"Have a good night Rehema"

Translation:Usiku mwema Rehema

April 27, 2017

8 Comments


https://www.duolingo.com/CayleighSt1

What is the difference between njema and mwema

April 27, 2017

https://www.duolingo.com/Gazelle1596

As a rule of thumb: "mwema" is for animate (plants, humans, animals) and nouns beginning with an m- or u-. (pluarl: "wema") "njema" is for nouns from the N-class (9/10) - they're a lot; as other forms are rare (I don't think we've learned any in this course so far, you can stick with that).

May 19, 2018

https://www.duolingo.com/Blippie1

so why then are night, evening, morning and afternoon in different classes. since when is night an animate object?

July 27, 2018

https://www.duolingo.com/Gazelle1596

Night is not an animate object - "mwema" also is used for abstract nouns starting with "u-" (such as "usiku" - night) and plants singular (such as "mti" - tree) morning and afternoon (I'm not sure about evening) are Arabic loan word, which thereby fall into class 9/10; usiku, however, would be a Bantu word and has always been in class 11(/10) - the Bantu words formerly used for morning, afternoon etc. have been overtaken by the Arabic (meaning, they weren't always in that class). Loan words are usually put into the "ma-" class (6) or "i-"/"zi-" (9/10).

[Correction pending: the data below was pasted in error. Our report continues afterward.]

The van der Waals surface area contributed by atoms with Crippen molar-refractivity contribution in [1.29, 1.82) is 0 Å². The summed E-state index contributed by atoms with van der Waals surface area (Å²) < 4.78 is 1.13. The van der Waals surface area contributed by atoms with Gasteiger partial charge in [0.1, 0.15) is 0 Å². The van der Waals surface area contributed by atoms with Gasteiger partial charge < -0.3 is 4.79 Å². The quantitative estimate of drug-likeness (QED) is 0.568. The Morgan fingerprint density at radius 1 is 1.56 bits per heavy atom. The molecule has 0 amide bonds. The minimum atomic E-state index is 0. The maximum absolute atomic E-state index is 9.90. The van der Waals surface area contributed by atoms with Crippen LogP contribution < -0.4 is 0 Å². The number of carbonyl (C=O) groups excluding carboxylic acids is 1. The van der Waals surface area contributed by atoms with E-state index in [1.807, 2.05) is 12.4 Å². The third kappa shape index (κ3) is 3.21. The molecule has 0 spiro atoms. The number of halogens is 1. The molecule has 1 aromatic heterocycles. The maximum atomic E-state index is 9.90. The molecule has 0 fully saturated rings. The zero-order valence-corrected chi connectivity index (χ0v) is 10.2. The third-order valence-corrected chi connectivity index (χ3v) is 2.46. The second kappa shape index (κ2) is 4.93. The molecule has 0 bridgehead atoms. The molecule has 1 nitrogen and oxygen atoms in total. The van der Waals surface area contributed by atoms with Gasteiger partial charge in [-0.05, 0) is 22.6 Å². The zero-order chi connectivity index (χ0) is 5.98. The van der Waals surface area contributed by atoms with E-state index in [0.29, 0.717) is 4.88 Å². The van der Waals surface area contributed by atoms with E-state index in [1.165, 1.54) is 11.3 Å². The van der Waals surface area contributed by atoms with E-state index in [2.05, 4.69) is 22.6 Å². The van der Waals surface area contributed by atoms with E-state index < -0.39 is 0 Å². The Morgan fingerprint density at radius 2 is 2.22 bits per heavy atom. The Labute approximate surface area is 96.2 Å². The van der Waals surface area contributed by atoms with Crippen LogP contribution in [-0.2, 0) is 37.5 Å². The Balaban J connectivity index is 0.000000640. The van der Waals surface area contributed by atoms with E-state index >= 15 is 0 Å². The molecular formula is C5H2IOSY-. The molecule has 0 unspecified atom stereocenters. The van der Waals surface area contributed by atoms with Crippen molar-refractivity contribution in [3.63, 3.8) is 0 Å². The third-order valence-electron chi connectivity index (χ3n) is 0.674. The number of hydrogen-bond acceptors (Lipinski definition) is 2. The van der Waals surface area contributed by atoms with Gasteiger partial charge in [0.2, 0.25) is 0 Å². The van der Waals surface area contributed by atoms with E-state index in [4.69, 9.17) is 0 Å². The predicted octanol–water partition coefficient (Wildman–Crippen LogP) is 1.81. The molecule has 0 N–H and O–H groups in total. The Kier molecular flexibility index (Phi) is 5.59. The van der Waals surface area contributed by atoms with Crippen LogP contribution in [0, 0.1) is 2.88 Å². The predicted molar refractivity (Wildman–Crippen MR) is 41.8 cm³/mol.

July 27, 2018

https://www.duolingo.com/1059298695

It depends on the noun class. There is upto 19 classes both singular and plural and it is usually divied in inanimate objects, living things, nature. Anyway my problem with is part is that have a goodnight should be translated to kuwa na usiku mwema. Fluent speak, just doing some revision

June 2, 2017

https://www.duolingo.com/Gazelle1596

"Uwe na usiku mwema." - however, wouldn't it also be more common in English to say "good night" rather than "Have a good night." ? (I have never heard "uwe na usiku mwema" and don't think it is used - can you possess a night? in Swahili...)

July 27, 2018

https://www.duolingo.com/Marisja7

Good = -ema. What you put in front of it, depends on the noun-class of the noun you use.

December 1, 2017

https://www.duolingo.com/hailey622960

This is fun

February 8, 2019
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